EE207. Quantitative MethodsThis course is designed to train students in quantitative methods and experimental design. Students learn how to craft well-designed hypotheses, design questions in tandem with analyses, principles of designing experiments and analyzing long-term data sets. These skills are highly applicable to emerging questions of management and used in professional settings.
EE268. Technical WritingThis course focuses on the skills and practices needed to effectively write technical communications in the modern era. The course relies heavily on developing habits of good writing, effective use of style, narrative, and illustration, and appropriate leverage of technology and multi-media platforms. These elements will be applied to specific technical document examples contributing to additional components of the Masters in Conservation and Restoration Science program.
EE270. GIS for Environmental Research & ConservationThis course is an introduction to Geographic Information Systems (GIS) for ecologists, with an emphasis on specific applications for the conservation and restoration science. Course topics include fundamentals of cartography, creating/editing GIS data, linking spatial and tabular data, georeferencing, map projections, geospatial analysis, spatial statistics, and the development of GIS models. Course examples are drawn from hydrology, ecology, and geology.
EE266. Restoration TechniquesThis course provides an overview of methodologies used when planning for and implementing ecological restoration. Because methodologies are context dependent, the course emphasizes sourcing and acquiring reference materials applicable to a variety of restoration contexts and then explores these approaches in more depth with specific examples and case studies.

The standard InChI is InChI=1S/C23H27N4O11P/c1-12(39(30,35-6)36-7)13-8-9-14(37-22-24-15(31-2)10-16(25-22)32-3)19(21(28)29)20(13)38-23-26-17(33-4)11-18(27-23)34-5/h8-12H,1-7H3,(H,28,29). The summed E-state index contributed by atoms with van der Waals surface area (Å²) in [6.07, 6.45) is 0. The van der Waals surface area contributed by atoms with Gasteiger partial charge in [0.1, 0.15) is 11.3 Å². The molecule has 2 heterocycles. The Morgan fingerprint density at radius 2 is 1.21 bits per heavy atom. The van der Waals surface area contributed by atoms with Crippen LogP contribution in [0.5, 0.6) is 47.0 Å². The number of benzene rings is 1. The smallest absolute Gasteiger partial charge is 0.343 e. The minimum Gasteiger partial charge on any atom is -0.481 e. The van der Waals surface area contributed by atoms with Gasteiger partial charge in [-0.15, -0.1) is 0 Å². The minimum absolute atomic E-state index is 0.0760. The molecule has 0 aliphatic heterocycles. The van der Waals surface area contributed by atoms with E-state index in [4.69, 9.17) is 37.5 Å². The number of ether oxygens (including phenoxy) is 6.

Professional Skills Courses

EE262. Professional WorkshopThis course focuses on the knowledge, skills, certifications, and licenses needed by professionals in the field of conservation and restoration.  The primary goal is to provide students with opportunities to explore educational opportunities related to professional and/or technical skills in more depth.
EE269. Project ManagementDiscover the planning, design, implementation, and aftercare phases of managing a conservation or restoration project. Students will project cost, manage risk, analyze sites, evaluate and review projects, and become familiar with common permitting and consultation requirements.
EE203A. Science CommunicationThis course focuses on the skills and practices needed to convey information related to conservation and restoration in a way that has broad appeal and/or effective messaging for non-scientific audiences by assessing the audience, developing effective storytelling, and deploying a persuasive information campaign.

Integrated Knowledge Courses

EE286. MCRS CapstoneThe capstone project is designed to prepare students to produce meaningful solutions to today’s environmental problems. Over the course of the year, student teams complete a project in collaboration with a local partner/stakeholder to address a current management need and/or solve a real environmental problem. To complete the project, students apply the knowledge and skills learned in this program to a practical professional setting, working directly with practitioners to plan, implement, and evaluate the project. All projects must be solution-oriented and nested within an active adaptive management framework. (Students take 2 units in the Fall quarter, 4 units in the Winter quarter, and 6 units in the Spring quarter.)